Shooting tips for gymnastics?

Discussion in 'Photography Beginners' Forum' started by LuckySo-n-So, Feb 19, 2009.

  1. LuckySo-n-So

    LuckySo-n-So TPF Noob!

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    I may go to a local gymnastics meet Friday evening. No press pass, so I'll have to sit in the stands, but I plan on moving around a lot.

    I have the 18-200mm kit lens and a Sigma 70-300mm. The lighting probably won't be the greatest, and using the flash will be verboten. If I can't get any good shots because of lighting, well, I'm only out $5 and a couple hours time.

    Any tips will be greatly appreciated! Thanks.
     
  2. Big Mike

    Big Mike I am Big, I am Mike Staff Member Supporting Member

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    Your lenses may well make things hard for you, with their small max aperture.

    I'd suggest using a rather high ISO setting...1600 or higher if your camera can handle it. The idea being that you want to get the fastest shutter speed possible.
     
  3. hankejp

    hankejp TPF Noob!

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    Try not to shoot at the max focal length. Try to stay as close to the min. focal length as much as you can. I shoot Gymanstics to our local YMCA traveling team. As of right now I use the Sigma 70-300. Lighting is a real *****, except for this last meet. The lighting for the floor was great. Plus I was right next to the floor so I was able to keep my focal length at 70mm.
     
  4. jlykins

    jlykins TPF Noob!

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    It really depends on what the lighting looks like. I have shot gymnastics in places where the lighting was ok enough for those lenses. And I have also shot where the lighting wouldn't allow for anything worth while with those lenses. Here's what I would suggest, stick to the beam stuff. You won't be able to get much of the floor shots with that gear. The beam moves a lot slower than the floor. Also watch the routines on the beam to see what they are going to do. Every level (except the 9's and 10's) have a set routine that they have to do. Watch for a few minutes and you will be able to anticipate where they are going to be. Also use single point auto focus becuase the sequins on the outfits can give your AF system fits. Depending on where the beam is, you may be able to be perpendicular with it, in that case you will be golden becuase they will stay in pretty much the same focal plane and you won't have to worry too much about the focus. Shoot at the highest ISO you can, and have fun. Now if I were you, I would talk to the coaches of whoever you're going to watch, and see if you can get a coaches pass. You may be able to, and in that case you can get right up on the action. Another technique you can use with the beam if you can't get fast enough shutter speeds to freeze the action is panning. On the beam the start from one end and run and to a jump in the air at some point during the routine. While in the air, they do the spits. If you pan with them when they start the run, you can freeze them in mid air while blurring everything else. Make sure when you do this though that you follow through the frame even after the shutter has closed. That will produce the best results. Here are a few from a meet I shot a month or two ago:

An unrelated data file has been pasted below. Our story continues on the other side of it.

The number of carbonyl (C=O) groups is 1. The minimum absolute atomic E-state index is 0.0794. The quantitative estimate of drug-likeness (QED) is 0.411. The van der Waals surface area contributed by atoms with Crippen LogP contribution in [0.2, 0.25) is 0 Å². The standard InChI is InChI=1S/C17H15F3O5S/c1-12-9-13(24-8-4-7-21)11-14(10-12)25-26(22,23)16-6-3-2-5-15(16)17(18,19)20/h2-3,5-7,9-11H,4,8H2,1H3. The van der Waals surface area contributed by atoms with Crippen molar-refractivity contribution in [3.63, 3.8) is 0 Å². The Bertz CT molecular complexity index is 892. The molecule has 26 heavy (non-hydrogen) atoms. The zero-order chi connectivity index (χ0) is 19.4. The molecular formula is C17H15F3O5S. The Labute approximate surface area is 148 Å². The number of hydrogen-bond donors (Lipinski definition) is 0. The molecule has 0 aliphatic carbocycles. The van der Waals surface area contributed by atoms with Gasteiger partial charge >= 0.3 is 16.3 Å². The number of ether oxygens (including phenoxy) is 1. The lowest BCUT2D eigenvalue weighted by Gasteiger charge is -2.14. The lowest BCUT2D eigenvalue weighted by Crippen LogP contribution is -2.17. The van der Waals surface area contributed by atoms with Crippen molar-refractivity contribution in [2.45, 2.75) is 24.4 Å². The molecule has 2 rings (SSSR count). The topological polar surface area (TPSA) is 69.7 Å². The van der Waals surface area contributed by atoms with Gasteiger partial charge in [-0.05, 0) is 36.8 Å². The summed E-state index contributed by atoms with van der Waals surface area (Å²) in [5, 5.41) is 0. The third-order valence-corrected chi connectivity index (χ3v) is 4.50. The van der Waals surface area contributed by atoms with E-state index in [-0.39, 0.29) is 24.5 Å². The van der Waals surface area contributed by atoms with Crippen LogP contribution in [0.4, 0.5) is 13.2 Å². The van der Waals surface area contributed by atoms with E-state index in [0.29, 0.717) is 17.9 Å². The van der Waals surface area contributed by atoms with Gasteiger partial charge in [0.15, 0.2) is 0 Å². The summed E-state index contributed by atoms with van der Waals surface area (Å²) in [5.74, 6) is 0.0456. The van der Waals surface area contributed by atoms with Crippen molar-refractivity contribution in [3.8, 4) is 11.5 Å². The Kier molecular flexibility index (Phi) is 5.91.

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    [​IMG]

    These girls were all level 10's meaning olympic hopefuls. I shot at ISO1600 f/2.8 at 1/250. Oh almost forgot, shoot in manual mode and set your exposure. off of a neutral color like the beam or something. A lot of the the outfits they wear are shiny and then some are black. They will play hell with your meter. Hope this helps... Jason
     
  5. jlykins

    jlykins TPF Noob!

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    Oh almost forgot. Do a custom white balance. The lighting in these gyms usually varies so you'll want to set a custom white balance to be sure of your color.
     
  6. LuckySo-n-So

    LuckySo-n-So TPF Noob!

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    Thanks for the advice. Looks like some very helpful tips--I'll be sure follow them as closely as I can. I did kind of have a chuckle at this, though:



    I'm not sure how D.D. Breaux, the head coach of the 10th ranked LSU gymnastics team would react to some goofball total stranger with a camera if said goofball asked for floor access (but, hey...you never know, I guess...). Granted, these aren't Olympic hopefuls, but I'm sure they are talented nonetheless.

    I'll try the beam for sure. Not sure if I'll be able to be fast enough with anything else (vault, unevens, etc.), unless I'm RIGHT there with my "nifty fifty."

    Once again, thanks! I'll post the results if I make it.
     
    Last edited: Feb 19, 2009
  7. jlykins

    jlykins TPF Noob!

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    If you have a 50mm you'll be fine with the beam. Plenty fast enough for that. What camera are you shooting with?
     
  8. LuckySo-n-So

    LuckySo-n-So TPF Noob!

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    The dreaded, feared, and HATED Nikon D40. I've owned it for three weeks. My first SLR in 25 years, so I've got a little l'arnin to do. :lol:

    But, you can't learn if you don't get out there and use the damn thing, no?

    D90/D300 (once everyone ditches it for the D400) is probably a year away.
     
  9. jlykins

    jlykins TPF Noob!

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    Don't worry too much about that. I was just asking because I was curious how high you could go on ISO.
     

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